DreamWeek Founder Shokare “Sho” Nakpodia toasts to the end of DreamWeek. Photo by Scott Ball.
DreamWeek founder Shokare “Sho” Nakpodia toasts to the end of DreamWeek. Photo by Scott Ball.

More than 150 events on the 2016 DreamWeek calendar have come to pass and none remain after Tuesday night’s Freedom Party that concluded the 12-day summit of seminars, mixers, classes, and cultural events celebrating diversity in San Antonio.

DreamWeek founder Shokare “Sho” Nakpodia led the crowd that filled the Southwest School of Art‘s Coates Chapel to toast the more than 100 partner organizations that hosted events during this year’s DreamWeek. He called on the SA2020 team to show special appreciation. There wasn’t a lot of speechifying on Tuesday night, but there was plenty of dancing, free drinks, and mingling.

A live band, a DJ, Ballet San Antonio dancers, UIW’s Asian Culture’s Club performed a “bollywood” style dance, and local poet Amanda Flores performed for the crowd as they shared stories with friends both familiar and fresh.

“(DreamWeek has) gone exceptionally well and we’re very proud of the entire city’s involvement and contributions,” Nakpodia said while attendees laughed and danced. “We just happened to be the people who actually organized and put it together but without all our partners … it wouldn’t be so.”

He said the growth of DreamWeek, now in its fourth year, was unprecedented and he has no plans to slow it down. DreamWeek is about ready to start attracting people from all over the state, he said, not just San Antonio.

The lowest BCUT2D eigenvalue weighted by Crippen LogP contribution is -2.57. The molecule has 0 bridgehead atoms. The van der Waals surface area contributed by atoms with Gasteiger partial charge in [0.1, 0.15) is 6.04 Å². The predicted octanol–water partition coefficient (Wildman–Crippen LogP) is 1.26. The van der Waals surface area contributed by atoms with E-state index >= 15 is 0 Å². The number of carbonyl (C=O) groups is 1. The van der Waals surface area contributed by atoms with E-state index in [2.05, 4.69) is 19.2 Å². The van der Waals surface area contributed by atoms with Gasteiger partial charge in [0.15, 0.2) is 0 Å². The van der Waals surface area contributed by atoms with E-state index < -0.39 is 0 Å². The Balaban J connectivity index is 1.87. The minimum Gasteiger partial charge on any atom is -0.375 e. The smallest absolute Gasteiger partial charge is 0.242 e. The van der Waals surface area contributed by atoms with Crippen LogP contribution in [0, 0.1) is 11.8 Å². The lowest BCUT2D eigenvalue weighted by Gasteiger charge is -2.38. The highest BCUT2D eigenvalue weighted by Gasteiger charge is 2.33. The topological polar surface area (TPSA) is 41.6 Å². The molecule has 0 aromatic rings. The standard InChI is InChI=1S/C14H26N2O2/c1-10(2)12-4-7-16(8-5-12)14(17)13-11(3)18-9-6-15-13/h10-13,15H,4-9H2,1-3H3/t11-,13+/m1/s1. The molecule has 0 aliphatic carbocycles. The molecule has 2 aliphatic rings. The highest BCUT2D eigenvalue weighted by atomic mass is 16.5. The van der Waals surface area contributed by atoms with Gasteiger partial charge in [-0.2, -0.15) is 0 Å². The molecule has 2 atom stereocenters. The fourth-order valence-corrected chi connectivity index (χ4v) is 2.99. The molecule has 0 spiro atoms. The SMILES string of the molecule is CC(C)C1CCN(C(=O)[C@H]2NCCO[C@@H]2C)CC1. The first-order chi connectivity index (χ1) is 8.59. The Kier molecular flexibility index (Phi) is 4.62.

“These (early) years were really meant to grow the brand and create an environment where the entire city had some buy-in I think we need to do a little more next year to get people outside of San Antonio engaged,” Nakpodia said. “Austin, Dallas, Houston … more of a statewide effort.”

Several events drew huge crowds but perhaps the biggest, besides the MLK March, was the Good People SA Mixer at Freetail Brewery that hosted hundreds of people last Tuesday night.

The City’s MLK, Jr. Commission, which organizes the annual march and commemoration ceremony, estimates that about 300,000 people marched in the city’s Eastside this year.

“I was at the very end of the march,” Nakpodia said. “It’s very meditative for me.

“You can point at maybe a few thousand people who you saw at the march … but there are 298,000 who remain faceless. I wanted to be faceless … to be as anonymous as the number of people who are being oppressed.”

DreamWeek calendar concluded on Tuesday, but the MLK Commission has a few events scheduled for this and next month on its King Week calendar including a Dream Major Gala on Jan. 22 and two installments of the MLK Distinguished Lecture Series: An Evening of Music & Conversation with Chaka Khan on Jan. 28 and a conversation with actor, director, and author LeVar Burton on Feb. 11. Click here for details.

Applications for the MLK Commission scholarship for the 2016-2017 school year will be accepted until Feb. 26. Donations are still being accepted.

San Antonio will join U.S. cities in February to celebrate Black History Month with several events across the city, many of which will be held at the San Antonio Public Library.

Related Stories:

MLK March 2016: ‘Bring Your Heart to the Forefront’

VIDEO: 300,000 March on MLK Day in San Antonio

A First Timer’s Guide to San Antonio’s MLK Day March 

Reflections of a Congressman: Dr. King’s Message Echoes Through Time

Photo Gallery: Eastside Chalks It Up for DreamWeek

Scott Ball is San Antonio Report's photo editor and grew up in San Antonio.